In recent days I have received and heard comments from folks who are against health care reform because, as they say, “Jesus would not worry about health care reform because Jesus was not concerned with politics.”
Most of these people stress that Jesus was about saving souls and that his message was strictly spiritual and focused on each person having a personal relationship with God. While this might be somewhat true, anyone who reads the Gospels should understand that Jesus’ spiritual message of salvation was only a small part of his ministry.
Such comments by Christians point to one sad fact about American Christianity: Many Christians are ignorant to the social justice message of Jesus. Preferring to see Jesus in only spiritual terms, and his message as only about salvation and heaven, we often miss the significance of Jesus as a political figure.
But if we are to call ourselves Christian, we must broaden not only our understanding of Jesus’ message as having social and political ramifications, we must also be open to how that message shapes how we live socially and politically today. Certainly this should influence how Christians should treat the current health care debate.
But in being a prophetic and political voice, Jesus stood in a line of tradition extending back to the vocation of Israel’s prophets, who were called by God to confront the leaders of Israel with their injustices. God’s messengers were not simply proclaiming a spiritual message that had nothing to do with how the powerful treated and marginalized the oppressed. Rather, the messages of the prophets were deeply political, and they spoke judgment against those who did not side with the poor.
Israel’s leaders, who were to be the shepherds and caretakers of God’s people, were charged by God to govern people with justice, to strengthen the weak, to feed the hungry and to shelter the displaced and homeless. These leaders were charged by God to be generous in their leadership, and they were judged by God when they kept their positions through political compromises with the rich and powerful. When Israel’s leaders failed in their God-ordained responsibilities, the prophets served as the voice of God’s judgment.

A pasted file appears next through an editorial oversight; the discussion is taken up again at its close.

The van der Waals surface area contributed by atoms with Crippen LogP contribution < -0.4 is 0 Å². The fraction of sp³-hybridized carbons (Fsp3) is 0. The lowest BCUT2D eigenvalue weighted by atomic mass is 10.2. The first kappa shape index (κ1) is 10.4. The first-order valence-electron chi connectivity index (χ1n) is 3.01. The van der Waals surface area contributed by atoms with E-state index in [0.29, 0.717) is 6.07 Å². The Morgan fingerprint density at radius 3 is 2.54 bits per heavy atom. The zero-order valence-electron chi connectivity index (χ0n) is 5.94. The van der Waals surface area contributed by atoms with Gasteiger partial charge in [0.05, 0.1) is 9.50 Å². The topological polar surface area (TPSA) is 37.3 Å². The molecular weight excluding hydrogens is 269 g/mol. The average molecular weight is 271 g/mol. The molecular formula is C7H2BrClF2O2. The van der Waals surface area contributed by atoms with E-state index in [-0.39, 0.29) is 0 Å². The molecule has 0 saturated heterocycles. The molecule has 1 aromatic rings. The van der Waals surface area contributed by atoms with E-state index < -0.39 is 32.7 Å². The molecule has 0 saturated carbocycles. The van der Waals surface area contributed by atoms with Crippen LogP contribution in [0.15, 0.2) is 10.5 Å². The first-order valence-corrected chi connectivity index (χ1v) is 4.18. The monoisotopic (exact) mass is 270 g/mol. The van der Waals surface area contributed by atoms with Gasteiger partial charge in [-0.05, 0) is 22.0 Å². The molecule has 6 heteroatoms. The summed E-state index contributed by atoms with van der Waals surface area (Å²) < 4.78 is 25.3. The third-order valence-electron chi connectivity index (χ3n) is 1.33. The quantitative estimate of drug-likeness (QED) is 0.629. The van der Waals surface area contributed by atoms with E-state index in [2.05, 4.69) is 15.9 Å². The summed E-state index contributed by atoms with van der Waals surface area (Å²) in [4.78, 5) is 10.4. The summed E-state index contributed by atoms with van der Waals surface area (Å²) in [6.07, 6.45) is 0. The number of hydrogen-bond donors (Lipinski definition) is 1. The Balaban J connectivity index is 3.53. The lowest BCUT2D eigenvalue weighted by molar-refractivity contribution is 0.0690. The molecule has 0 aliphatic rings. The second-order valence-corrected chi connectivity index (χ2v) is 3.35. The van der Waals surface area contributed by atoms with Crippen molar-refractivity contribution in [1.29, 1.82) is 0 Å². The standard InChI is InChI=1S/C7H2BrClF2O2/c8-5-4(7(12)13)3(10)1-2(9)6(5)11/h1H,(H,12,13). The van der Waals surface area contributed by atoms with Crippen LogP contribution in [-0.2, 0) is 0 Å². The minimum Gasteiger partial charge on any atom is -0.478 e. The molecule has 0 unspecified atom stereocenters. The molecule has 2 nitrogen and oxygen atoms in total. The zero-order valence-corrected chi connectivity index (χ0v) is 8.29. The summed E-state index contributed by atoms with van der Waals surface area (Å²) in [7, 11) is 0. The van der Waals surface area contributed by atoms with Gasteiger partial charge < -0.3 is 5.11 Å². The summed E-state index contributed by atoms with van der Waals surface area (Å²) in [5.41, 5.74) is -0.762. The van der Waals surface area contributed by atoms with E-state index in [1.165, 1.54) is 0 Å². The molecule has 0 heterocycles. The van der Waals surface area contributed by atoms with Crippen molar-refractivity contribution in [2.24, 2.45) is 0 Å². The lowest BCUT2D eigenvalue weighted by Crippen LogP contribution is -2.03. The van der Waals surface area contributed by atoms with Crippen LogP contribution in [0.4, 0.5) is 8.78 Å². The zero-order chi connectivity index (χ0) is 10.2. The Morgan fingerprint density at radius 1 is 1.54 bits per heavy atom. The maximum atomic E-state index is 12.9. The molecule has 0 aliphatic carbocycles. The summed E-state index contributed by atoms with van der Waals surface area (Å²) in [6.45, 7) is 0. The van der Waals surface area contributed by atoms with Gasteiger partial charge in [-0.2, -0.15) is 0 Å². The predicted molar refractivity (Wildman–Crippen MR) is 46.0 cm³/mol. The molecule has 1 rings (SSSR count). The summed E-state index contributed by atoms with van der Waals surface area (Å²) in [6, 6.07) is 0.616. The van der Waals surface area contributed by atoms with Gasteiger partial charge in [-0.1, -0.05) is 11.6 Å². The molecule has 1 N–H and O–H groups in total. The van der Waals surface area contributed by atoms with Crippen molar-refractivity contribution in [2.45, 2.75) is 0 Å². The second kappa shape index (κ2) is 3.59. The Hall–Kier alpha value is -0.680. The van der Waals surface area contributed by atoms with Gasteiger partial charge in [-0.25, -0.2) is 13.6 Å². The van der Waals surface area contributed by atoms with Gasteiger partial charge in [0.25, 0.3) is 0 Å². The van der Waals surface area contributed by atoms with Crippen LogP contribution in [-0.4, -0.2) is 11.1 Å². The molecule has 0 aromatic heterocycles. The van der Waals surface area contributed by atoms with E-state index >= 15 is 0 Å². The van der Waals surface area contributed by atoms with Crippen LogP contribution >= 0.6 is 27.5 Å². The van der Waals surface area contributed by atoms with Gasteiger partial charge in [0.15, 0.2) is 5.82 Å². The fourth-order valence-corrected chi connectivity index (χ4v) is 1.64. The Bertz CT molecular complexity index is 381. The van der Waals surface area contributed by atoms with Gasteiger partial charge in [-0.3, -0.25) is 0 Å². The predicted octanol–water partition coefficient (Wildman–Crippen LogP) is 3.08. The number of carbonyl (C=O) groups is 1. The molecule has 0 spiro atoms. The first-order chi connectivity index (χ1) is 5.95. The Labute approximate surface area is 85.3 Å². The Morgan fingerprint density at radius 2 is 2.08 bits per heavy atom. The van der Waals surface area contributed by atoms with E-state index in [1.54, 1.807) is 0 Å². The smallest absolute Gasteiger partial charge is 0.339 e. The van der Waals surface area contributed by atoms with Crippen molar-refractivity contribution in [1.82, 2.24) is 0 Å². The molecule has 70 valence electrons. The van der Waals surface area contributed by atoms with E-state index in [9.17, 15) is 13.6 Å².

It is this same prophetic and political message spoken by the ancient prophets and particularly by Jesus that must continually challenge the political leaders of our own day. In many respects, our government leaders have failed in their faithful roles as shepherds of the people, for they have failed to feed the sheep, to strengthen the weak and to heal the sick. Like the political leaders judged by Jesus, they have cared more for themselves and their political agendas and careers.
At a time when our national leaders seem to be hesitating and playing political games over health care reform, we should be asking our leaders some very serious questions about their leadership. Why can’t the richest country in the world provide quality health care for all? Why do many of our leaders side with big insurance and pharmaceutical companies instead of with those who need quality and affordable health care? Why do they listen to the lunatic fringe of the right wing misinformation machine, instead of standing firmly on what is right and just for the vulnerable of our nation?
Yet, we must not place all the blame on these leaders, for many of the citizens of this country, and tragically many who claim to be Christian, are also standing vehemently against any sort of reform. What baffles me is that these detractors claim to be Christian, and in some instances use Christianity as a basis for their stance.
For example, in one video clip of one of those circuses some call town hall meetings, there appears a woman pointing to her Bible as if to say that the Bible is against health care reform. In another one of those meetings, a man screams at Sen. Alan Specter, informing the senator that God will judge him if he supports health reform. Honestly, I am not sure these people read the same Bible as I do, and I am certain they do not follow the Jesus that we read about from that Bible.
If we read our Bible carefully, we will find that God is always on the side of the poor and vulnerable. If we are to be on God’s side of the issue of health care, then we must side with the poor and vulnerable of this nation. We can and we must speak with greater authority, even if those who stand against health care reform continue to scream. We have the power to change things, if we only will.
Like Jesus, we need to have a sincere consciousness about the plight of people in our country, especially the vulnerable. We have a moral and godly responsibility to care about this issue and especially the people who are greatly affected by this problem. We must, if we claim to follow Jesus, speak up for the vulnerable of our nation; we must be the voice of the voiceless. If we are not, then we cannot claim to follow Jesus.
Assistant Director of the Honors College at Henderson State University in Arkadelphia, Arkansas.